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Canadian Association for Irish Studies 2024 Annual Meeting

 Irish Ages: Time & The Anthropocene

University of Galway, June 5-7 2024

“That double-headed monster of damnation and salvation — Time.” ~ Samuel Beckett

 “No preacher is listened to but Time, which gives us the same train and turn of thought that elder people have in vain tried to put in our heads before.” ~ Jonathan Swift

Understandings of time, age, ages, and the human activities that have shaped our historical and contemporary environments are important underpinnings for numerous disciplines across Irish Studies. Irish poets, authors, filmmakers, and musicians have created countless musings on childhood, youth, maturity, old age, and death. Geologists and geographers have highlighted Ireland’s significance within a variety of ecological ages, and nowhere is this more urgent than in our present era, the age of the Anthropocene, wherein these observations intersect with a realization that the distinction between human beings and our natural environments has become a porous and ever-shifting border. The importance of acknowledging time factored heavily into the recent Decade of Centenaries commemorations across the island of Ireland and the diaspora, with various political consequences and cultural emphases based on either the passage of time or its continuing sense of immediacy. Social activists, environmentalists, politicians, and engaged citizens often cite time as a key factor in advancing their respective desires for change, continuity, or reform. The question of time and its relationship to the environment seems to always return to its effects on humanity rather than how humanity affects it. Reconfiguring this relationship to admit the impact of human development across/through time is to take the first steps toward framing the Anthropocene in Irish studies. Irish habitats and ecosystems tell stories about how we live as a part of them as much as those same authors, filmmakers, and musicians tell stories about them. As an island, Ireland is particularly sensitive to the relationships between time and human activity. Is the loss of Irish worlds an inevitable outcome of human interference in the Anthropocene Age? In such an age, can Irish studies imagine futures where urgency to achieve a new equilibrium between humanity and the natural world, bound as it is by time and space, can be clearly and meaningfully articulated?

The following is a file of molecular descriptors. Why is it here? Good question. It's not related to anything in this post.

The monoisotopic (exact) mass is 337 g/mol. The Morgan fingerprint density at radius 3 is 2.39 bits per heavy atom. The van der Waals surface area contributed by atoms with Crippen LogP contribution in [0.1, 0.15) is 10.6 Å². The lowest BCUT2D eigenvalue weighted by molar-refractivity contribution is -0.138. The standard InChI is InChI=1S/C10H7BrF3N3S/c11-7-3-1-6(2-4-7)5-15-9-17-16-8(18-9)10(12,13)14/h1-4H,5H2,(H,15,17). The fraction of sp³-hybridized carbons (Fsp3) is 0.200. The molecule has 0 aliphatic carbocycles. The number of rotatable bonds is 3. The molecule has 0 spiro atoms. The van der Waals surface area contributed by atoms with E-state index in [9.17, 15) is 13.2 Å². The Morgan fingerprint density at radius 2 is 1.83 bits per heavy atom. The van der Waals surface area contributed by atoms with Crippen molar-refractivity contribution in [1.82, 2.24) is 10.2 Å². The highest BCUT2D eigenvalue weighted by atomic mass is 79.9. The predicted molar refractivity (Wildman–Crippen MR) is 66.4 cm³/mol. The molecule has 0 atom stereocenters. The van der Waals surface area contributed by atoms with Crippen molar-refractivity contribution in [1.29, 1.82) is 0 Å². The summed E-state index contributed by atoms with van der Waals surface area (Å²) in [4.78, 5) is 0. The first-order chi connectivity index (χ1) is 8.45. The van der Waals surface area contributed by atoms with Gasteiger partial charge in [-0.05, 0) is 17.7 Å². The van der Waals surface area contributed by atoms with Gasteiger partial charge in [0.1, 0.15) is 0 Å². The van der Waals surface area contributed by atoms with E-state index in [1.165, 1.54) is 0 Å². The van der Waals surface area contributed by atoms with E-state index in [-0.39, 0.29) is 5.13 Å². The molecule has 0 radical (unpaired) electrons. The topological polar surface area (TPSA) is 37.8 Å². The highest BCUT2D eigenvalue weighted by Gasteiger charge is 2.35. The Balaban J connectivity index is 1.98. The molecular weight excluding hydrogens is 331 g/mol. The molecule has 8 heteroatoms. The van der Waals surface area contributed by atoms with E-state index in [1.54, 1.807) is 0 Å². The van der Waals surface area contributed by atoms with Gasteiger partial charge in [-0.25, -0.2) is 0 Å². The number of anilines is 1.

Through the broadly-defined theme of “Irish Ages: Time & The Anthropocene,” the Canadian Association for Irish Studies invites paper and panel proposals for the 2024 CAIS Conference, to be held at the University of Galway from June 5th to 7th, in concert with the Fourth Galway Conference in Irish Studies. Potential paper topics include but are not limited to:

• Ireland’s evolving physical and cultural landscapes

• Depictions of time in Irish culture and literature

• The changing human environment: urban and non-urban

• Conceptions of age and time in Ireland and the Irish Diaspora

• Space, time, and Ireland’s climate